There might not be a more appropriate acronym to exist than S.A.D – aka, seasonal affective disorder, the specific type of depression that sets in as winter approaches, and stays with us through the cold, gloomy months.
Roughly 5 percent of the U.S. population is affected by S.A.D, and another 14 percent has a lesser form of seasonal mood changes (“winter blues”). For those of us who are already grappling with mental health struggles in the midst of the COVID-19 pandemic, S.A.D feels even more prominent this year.
So what is S.A.D and what makes it different from regular depression?
The symptoms are the same – low energy, sleep problems, change in appetite, loss of motivation or concentration, feelings of helplessness or worthlessness, etc. These behaviors and feelings are triggered by the change in seasons – specifically the reduced level of sunlight during winter months. This disrupts your circadian rhythm, as well as serotonin and melatonin levels, which drastically impact your sleep and mood.
If you have been struggling to get out of bed or feeling like you’ve been living on autopilot the last few months, you may be experiencing S.A.D for the first time.
That being said, if these symptoms are unlike anything you’ve experienced before, it’s possible that they’re a result of fatigue from COVID and quarantine. We’re approaching the one-year anniversary of a year when we have all been asked to withdraw, stay indoors, and avoid social gatherings, so it’s increasingly hard to differentiate between regular depression, COVID depression, and S.A.D.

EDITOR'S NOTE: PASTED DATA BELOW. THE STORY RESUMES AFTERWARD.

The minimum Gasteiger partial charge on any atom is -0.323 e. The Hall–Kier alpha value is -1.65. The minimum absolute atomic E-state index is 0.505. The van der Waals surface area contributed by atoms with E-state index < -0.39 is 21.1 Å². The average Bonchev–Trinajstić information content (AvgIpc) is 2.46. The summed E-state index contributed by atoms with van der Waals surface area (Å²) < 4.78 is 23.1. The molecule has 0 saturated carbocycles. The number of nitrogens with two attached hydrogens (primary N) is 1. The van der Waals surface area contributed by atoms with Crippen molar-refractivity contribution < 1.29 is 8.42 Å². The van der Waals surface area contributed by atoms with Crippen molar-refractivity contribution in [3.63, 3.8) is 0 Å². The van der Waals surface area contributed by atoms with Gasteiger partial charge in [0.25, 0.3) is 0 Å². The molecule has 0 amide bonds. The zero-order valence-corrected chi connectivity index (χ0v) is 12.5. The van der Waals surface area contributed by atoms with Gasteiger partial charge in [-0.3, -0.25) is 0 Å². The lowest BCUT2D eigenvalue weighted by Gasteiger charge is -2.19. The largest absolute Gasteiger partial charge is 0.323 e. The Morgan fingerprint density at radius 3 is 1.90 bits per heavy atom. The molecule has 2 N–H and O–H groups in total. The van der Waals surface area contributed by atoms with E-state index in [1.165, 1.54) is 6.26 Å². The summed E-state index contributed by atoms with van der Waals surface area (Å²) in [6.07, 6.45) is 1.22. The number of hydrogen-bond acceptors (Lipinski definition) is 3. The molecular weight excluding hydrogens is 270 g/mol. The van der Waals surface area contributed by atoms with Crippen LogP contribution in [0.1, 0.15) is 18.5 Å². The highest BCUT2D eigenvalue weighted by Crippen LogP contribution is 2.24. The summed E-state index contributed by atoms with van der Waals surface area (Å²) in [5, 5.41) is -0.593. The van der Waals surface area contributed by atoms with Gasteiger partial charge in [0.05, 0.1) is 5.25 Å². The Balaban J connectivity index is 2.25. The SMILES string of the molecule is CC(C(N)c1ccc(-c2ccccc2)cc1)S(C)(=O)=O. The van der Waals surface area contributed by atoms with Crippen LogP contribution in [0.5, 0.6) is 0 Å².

Medical professionals have shared that it’s hard to say exactly how the pandemic will affect those with S.A.D this year, but it’s safe to assume there will be an impact, particularly since this is the first winter we are collectively experiencing this level of uncertainty and fear. They recommend regular exercise/movement and maintaining social connections (virtually) as the best coping mechanisms for getting through this winter.
Knew Health has written about how to cope with depression and anxiety, and we still stand by those tips to help cope with S.A.D. However, one S.A.D-specific tip not included in that list is light therapy (phototherapy), which can directly help combat the lack of sunlight that contributes to depression.
Light therapy lamps can be used to replace your daily intake of sunlight – these are small boxes that emit white fluorescent light from behind a screen that filters out ultraviolet rays. Experts recommend sitting in front of the lamp for at least 30 minutes every morning, but the actual amount of light therapy that a person needs can vary, so it’s worth spreading that out throughout the day as well.
To sum up, the Venn diagram of regular depression, COVID depression, and seasonal depression has significant overlap – regardless of where you fall on that map, Knew Health is here for you. Whether you’d like to work with one of our licensed Health Coaches to work on your emotional and mental health and wellness goals, or looking for access to excellent Behavioral Health services, Knew Health has the resources to help.
We care about our Community, and we know that the only way we will get through our current situation is together. Schedule a call with a member of our team to let us know how we can best support you.